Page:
Missing Ps in PROs

2 minute read

Patient-reported outcomes are worth collecting in resource-limited settings, and not just the easiest ones.

Resource limitations and patient barriers must be considered to ensure equity in access and uptake of patient-reported outcomes (PROs) in clinical cancer care, experts say.

“Minimum access to all before innovation to few” is a primary objective, medical oncologist at the Flinders Centre for Innovation in Cancer Professor Bogda Koczwara told delegates at the Clinical Oncology Society of Australia’s Annual Scientific Meeting in Brisbane last month.

PROs are measures of a patient’s own perception of their health status and outcomes, generally obtained through questionnaires. Their use provides valuable information for hospitals and medical services, but relies on the patient’s ability to accurately report on various aspects of their health and wellbeing.

According to Professor Koczwara, while PROs have proven beneficial across a range of clinical cancer care settings, their uptake tends to favour English-speaking patients with fewer symptoms and easy access to digital technology.

It was important to listen to patients’ views and accommodate personal preferences as much as possible, she said. This included helping those facing technological challenges and engaging with patients to explain the process and outcome goals.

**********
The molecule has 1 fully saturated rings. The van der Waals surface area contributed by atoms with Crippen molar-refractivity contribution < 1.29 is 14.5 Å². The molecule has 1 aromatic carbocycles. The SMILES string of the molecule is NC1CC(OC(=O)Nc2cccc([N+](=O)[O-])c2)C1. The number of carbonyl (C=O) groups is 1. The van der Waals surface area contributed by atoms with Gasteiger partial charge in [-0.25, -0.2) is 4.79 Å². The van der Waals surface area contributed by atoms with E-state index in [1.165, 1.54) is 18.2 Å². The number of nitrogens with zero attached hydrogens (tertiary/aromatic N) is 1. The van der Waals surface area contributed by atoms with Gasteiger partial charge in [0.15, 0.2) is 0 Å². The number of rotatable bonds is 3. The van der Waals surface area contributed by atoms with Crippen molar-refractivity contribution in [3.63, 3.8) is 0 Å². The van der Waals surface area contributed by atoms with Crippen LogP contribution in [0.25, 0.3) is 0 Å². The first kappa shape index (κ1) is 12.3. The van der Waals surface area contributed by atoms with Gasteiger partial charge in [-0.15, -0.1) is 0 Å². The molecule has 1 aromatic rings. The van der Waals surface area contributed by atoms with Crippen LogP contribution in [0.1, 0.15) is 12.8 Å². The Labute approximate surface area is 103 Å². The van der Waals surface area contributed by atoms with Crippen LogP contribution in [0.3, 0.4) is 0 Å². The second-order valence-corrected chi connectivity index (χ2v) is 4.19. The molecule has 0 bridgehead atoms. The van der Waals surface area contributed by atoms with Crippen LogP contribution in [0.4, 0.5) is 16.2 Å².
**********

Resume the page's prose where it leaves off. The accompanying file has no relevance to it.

“We call for recognition of what are the core data, the agreement of what is the communication framework within a particular setting, the issue of access, which might be digital versus not, some standards of care, and involvement with patients in the process of PRO delivery,” she said.

Resource limitations have also been identified as a potential roadblock in the reporting process, including limited time, staffing, infrastructure and infrastructure connectivity.

Every system was resource-limited, regardless of the number of resources available, Professor Koczwara noted.

“Every action that we take within 24 hours of our day has some opportunity cost,” she said.

“Even if you have lots of resources, whenever you direct your attention to one thing, that means you are going to forgo something else.

“What are the trade-offs when you’re considering particular action in terms of PRO monitoring? Those trade-offs exist, whichever setting you’re going to find yourself in,” she said.

“Fundamentally, the whole thing about clinical PRO collection is to change behaviours of clinicians and patients and healthcare providers in order to improve outcomes,” said Professor Koczwara. And the way to do that was “one behaviour at a time.” 

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